Roger Caffin
(rcaffin) - BPL Staff - MLife

Locale: Wollemi & Kosciusko NPs, Europe
Re: Re: cold weather on 05/09/2009 19:18:26 MDT Print View

As Greg said.


Gordon Bedford
(gbedford) - MLife

Locale: Victoria, Australia
Methylated spirit on 05/14/2009 01:29:31 MDT Print View

The reason why dangerous and other additives are added to pure ethanol is so that people cannot easily produce alcoholic drinks by watering it down to a reasonably safe level. Ethanol is dangerous initself but the human body can tolerate and metabolise it to a very much greater degree than the other additives. Thus "metho" can be sold cheaply without any government alcohol tax.


Dan Durston
(dandydan) - M

Locale: Cascadia
Confused on 08/07/2009 17:26:54 MDT Print View

I'm just researching alcohol stoves and I'm a bit confused. There seems to be 3 commonly used alcohols, all of which have problems.

Pure ethanol works good but 95% Everclear is expensive and everything else seems to contain dangerous additives.

Methanol seems easier to get a yellow HEET, but it is considerably less efficient than Ethanol and IPA and there are health concerns.

IPA seems to be too dangerous to ones health to use?

So what do I use? Based on fuel efficiency I'd like to use ethanol but I'm in Canada and don't know where to get it. Can you get pure denatured ethanol at the local hardware store?

Brad Groves
(4quietwoods) - MLife

Locale: Michigan
Re: Confused on 08/07/2009 17:36:57 MDT Print View

Hi, Dan-
Bottom line, there's no such thing as "pure" denatured alcohol. The "denatured" part of the phrase is specifically to make the alcohol un-pure, if you will. That said, you can pick up regular ol' denatured alcohol at the local hardware. If you like, check the MSDS for the denatured alkys you have available to find out how much of what "methyl ethyl bad stuff" it has. IPA is just a pain to burn, mega sooty.

Tony Beasley
(tbeasley) - MLife

Locale: Pigeon House Mt from the Castle
Re: Confused on 08/07/2009 17:43:38 MDT Print View

Hi Dan,

I stand to be corrected but I have read on other forums that denatured is not available in Canada and you can only get Methanol.


Dan Durston
(dandydan) - M

Locale: Cascadia
Fuels on 08/24/2009 14:57:48 MDT Print View

Thanks guys.....I guess I'll pick up a bottle of Methanol (Heet) and see how that goes. I'm just considering switching to an alcohol stove (from canister) at this point. I'm a little dismayed at how much less efficient methanol (ie. grams per litre boiled) vs. ethanol. I'm going to visit a few stores in the next 2 days and see what I can find.

Dan Yeruski
(zelph) - MLife

Camel Urine as Denaturant on 10/30/2009 14:38:06 MDT Print View

Hi Mates, you guys sure did a fantastic job on these articles. Really indepth information. Thank You so much!!!

Another Denaturant that was found in Denatured Alcohol was camel urine. Roger sited minibulldesign as a source of information that indicated that bleach was also used.

(quote):However, lest you are wondering whether this is all made up, a quote from the noted alcohol stove enthusiast Tinny of MiniBullDesigns in America is worth reading. You should note that he is only talking about those versions of denatured alcohol which he has been able to buy in America. We are sure other versions exist.(end quote)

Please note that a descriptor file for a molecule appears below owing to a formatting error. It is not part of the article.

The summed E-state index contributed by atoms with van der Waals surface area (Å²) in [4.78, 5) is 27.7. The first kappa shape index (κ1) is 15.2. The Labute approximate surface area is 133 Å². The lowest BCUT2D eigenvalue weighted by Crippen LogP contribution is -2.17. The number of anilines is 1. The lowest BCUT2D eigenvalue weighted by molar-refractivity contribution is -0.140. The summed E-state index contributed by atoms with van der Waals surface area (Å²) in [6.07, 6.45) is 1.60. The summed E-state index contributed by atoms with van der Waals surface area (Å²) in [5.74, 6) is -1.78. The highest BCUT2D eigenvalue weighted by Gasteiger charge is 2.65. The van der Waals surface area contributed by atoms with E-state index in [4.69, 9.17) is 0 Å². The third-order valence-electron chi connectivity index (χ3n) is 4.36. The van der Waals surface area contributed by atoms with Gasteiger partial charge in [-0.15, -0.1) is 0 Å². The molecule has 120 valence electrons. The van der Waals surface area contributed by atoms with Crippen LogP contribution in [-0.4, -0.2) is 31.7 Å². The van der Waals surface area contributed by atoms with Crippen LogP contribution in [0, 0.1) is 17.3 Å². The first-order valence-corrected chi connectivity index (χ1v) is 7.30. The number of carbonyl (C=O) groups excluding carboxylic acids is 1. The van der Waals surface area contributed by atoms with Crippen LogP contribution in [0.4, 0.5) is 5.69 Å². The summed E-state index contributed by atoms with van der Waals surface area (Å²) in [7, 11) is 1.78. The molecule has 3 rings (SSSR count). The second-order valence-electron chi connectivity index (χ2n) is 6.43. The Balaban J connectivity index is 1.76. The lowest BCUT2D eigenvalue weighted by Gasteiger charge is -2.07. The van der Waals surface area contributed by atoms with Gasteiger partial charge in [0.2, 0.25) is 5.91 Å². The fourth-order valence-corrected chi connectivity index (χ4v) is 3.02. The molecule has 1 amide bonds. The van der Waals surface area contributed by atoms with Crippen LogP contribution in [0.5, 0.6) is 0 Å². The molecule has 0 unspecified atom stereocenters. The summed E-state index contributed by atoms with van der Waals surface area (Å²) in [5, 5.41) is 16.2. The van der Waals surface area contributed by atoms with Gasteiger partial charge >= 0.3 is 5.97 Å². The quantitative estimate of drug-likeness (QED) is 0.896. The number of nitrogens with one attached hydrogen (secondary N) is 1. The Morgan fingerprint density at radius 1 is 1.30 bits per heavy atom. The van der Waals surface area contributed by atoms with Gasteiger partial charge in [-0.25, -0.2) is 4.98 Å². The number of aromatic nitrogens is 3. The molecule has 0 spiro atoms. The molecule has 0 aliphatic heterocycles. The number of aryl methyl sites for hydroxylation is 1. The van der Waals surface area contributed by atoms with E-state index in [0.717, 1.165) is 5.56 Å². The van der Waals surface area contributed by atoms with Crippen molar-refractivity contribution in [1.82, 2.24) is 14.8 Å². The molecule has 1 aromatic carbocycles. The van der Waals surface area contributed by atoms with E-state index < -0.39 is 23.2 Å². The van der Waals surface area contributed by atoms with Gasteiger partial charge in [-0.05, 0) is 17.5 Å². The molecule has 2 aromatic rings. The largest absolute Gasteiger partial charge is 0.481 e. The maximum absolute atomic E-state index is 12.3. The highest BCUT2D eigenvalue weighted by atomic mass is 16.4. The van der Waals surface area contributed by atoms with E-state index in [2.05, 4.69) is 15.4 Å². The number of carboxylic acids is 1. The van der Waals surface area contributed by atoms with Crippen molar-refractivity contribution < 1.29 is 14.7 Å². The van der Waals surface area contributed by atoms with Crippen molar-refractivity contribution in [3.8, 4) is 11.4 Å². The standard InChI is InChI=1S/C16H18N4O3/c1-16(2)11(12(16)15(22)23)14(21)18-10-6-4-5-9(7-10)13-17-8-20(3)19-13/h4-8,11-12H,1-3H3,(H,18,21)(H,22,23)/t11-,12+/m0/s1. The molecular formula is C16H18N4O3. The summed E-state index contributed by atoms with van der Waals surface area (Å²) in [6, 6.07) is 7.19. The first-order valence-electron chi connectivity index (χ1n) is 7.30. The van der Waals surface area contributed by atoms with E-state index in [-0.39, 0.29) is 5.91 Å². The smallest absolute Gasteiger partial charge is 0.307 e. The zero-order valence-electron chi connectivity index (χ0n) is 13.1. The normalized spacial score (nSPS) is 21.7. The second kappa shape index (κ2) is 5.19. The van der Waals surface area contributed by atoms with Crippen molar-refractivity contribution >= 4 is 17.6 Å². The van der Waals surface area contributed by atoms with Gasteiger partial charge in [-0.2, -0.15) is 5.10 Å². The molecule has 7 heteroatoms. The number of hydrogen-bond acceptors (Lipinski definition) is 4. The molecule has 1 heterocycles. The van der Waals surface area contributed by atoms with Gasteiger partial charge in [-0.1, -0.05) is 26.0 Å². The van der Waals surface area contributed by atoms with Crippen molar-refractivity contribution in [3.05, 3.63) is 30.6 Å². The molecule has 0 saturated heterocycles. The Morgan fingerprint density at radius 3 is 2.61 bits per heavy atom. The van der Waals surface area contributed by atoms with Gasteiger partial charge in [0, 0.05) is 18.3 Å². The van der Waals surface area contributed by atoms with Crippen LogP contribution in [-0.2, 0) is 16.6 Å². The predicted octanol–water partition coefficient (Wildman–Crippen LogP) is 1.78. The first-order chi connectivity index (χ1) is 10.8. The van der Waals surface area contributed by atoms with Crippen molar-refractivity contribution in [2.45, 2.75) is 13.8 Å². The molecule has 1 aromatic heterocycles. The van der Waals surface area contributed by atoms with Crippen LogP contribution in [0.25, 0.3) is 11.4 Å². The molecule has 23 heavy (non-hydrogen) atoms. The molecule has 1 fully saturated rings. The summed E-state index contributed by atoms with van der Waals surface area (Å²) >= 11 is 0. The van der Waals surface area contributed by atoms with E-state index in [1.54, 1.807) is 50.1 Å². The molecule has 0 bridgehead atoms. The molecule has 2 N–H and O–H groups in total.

I found this info from the same source and I quote:

(Quote)(from minibulldesign site)
If you want to do this to your white box stove you can either buy some wick from my site or you can send the little girl to tinny and he will do the dirty work for you for $5.00 plus shipping---congratulations Bill you have a very nice design ----Tinny---got ideas?

OH-- I DO NOT recommend DENATURED ALCOHOL. I can't speak for every area but in my area they keep using different stuff to denature it, like camel urine and the results can be dramatic. I use HEET in the yellow bottle.(end quote)

I don't think I'll be using Denatured again. How do they get away with using such additives.

Roger Caffin
(rcaffin) - BPL Staff - MLife

Locale: Wollemi & Kosciusko NPs, Europe
Re: Camel Urine as Denaturant on 10/30/2009 19:39:18 MDT Print View

Hi Dan

> I don't think I'll be using Denatured again. How do they get away with using such additives.
I have no idea! But it's your government, not mine. If you don't like what your government permits, get it changed.

Here in Australia the contents of 'denatured alcohol' or 'methylated spirits' seem to be rather more tightly regulated - the issue of public health is taken seriously.

OK, OK, I am stirring - but only slightly.


Hikin' Jim
(hikin_jim) - MLife

Locale: Orange County, CA, USA
Re: Re: Camel Urine as Denaturant on 10/30/2009 20:15:37 MDT Print View's your government, not mine. If you don't like what your government permits, get it changed.

Here in Australia the contents of 'denatured alcohol' or 'methylated spirits' seem to be rather more tightly regulated
Would that it were so easy. Big business here tends to like a free hand, and pays well (oops, I meant "makes campaign contributions," silly me) for the priviledge

I for one would love it if we adopted British ("meths") and Australian ("metho") style standards. Lovely to know that the alcohol you're buying actually is ethyl alcohol (with a nip of "denaturing" agent). Here, you're buying denaturing agent with a nip of alcohol.

Dan Yeruski
(zelph) - MLife

Re: Re: Camel Urine as Denaturant on 11/02/2009 11:34:01 MST Print View

Hi Roger,

You weren't suppose to take me seriously. =)